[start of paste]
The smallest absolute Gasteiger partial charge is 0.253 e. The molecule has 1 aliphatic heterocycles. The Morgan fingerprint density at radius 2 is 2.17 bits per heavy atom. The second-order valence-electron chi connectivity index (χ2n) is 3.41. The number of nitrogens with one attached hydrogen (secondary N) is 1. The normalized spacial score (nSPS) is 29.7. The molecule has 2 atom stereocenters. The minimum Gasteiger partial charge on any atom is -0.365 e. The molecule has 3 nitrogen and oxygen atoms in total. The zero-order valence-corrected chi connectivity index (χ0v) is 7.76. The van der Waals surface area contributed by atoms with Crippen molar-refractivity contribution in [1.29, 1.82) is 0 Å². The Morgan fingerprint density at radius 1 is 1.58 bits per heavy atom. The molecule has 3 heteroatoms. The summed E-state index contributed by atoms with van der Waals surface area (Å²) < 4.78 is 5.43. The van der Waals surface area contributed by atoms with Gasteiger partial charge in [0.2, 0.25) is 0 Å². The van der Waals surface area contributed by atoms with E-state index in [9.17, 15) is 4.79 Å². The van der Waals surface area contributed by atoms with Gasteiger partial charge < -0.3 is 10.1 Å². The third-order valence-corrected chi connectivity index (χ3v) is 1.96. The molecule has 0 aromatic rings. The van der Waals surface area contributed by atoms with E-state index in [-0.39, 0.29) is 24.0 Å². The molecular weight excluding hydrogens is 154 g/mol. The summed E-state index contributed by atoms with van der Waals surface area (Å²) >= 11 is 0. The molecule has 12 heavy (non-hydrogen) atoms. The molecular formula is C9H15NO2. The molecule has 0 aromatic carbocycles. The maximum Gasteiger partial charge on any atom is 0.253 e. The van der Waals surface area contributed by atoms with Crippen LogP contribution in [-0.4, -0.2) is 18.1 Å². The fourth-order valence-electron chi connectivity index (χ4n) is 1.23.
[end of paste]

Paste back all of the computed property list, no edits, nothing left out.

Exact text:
The smallest absolute Gasteiger partial charge is 0.253 e. The molecule has 1 aliphatic heterocycles. The Morgan fingerprint density at radius 2 is 2.17 bits per heavy atom. The second-order valence-electron chi connectivity index (χ2n) is 3.41. The number of nitrogens with one attached hydrogen (secondary N) is 1. The normalized spacial score (nSPS) is 29.7. The molecule has 2 atom stereocenters. The minimum Gasteiger partial charge on any atom is -0.365 e. The molecule has 3 nitrogen and oxygen atoms in total. The zero-order valence-corrected chi connectivity index (χ0v) is 7.76. The van der Waals surface area contributed by atoms with Crippen molar-refractivity contribution in [1.29, 1.82) is 0 Å². The Morgan fingerprint density at radius 1 is 1.58 bits per heavy atom. The molecule has 3 heteroatoms. The summed E-state index contributed by atoms with van der Waals surface area (Å²) < 4.78 is 5.43. The van der Waals surface area contributed by atoms with Gasteiger partial charge in [0.2, 0.25) is 0 Å². The van der Waals surface area contributed by atoms with E-state index in [9.17, 15) is 4.79 Å². The van der Waals surface area contributed by atoms with Gasteiger partial charge < -0.3 is 10.1 Å². The third-order valence-corrected chi connectivity index (χ3v) is 1.96. The molecule has 0 aromatic rings. The van der Waals surface area contributed by atoms with E-state index in [-0.39, 0.29) is 24.0 Å². The molecular weight excluding hydrogens is 154 g/mol. The summed E-state index contributed by atoms with van der Waals surface area (Å²) >= 11 is 0. The molecule has 12 heavy (non-hydrogen) atoms. The molecular formula is C9H15NO2. The molecule has 0 aromatic carbocycles. The maximum Gasteiger partial charge on any atom is 0.253 e. The van der Waals surface area contributed by atoms with Crippen LogP contribution in [-0.4, -0.2) is 18.1 Å². The fourth-order valence-electron chi connectivity index (χ4n) is 1.23.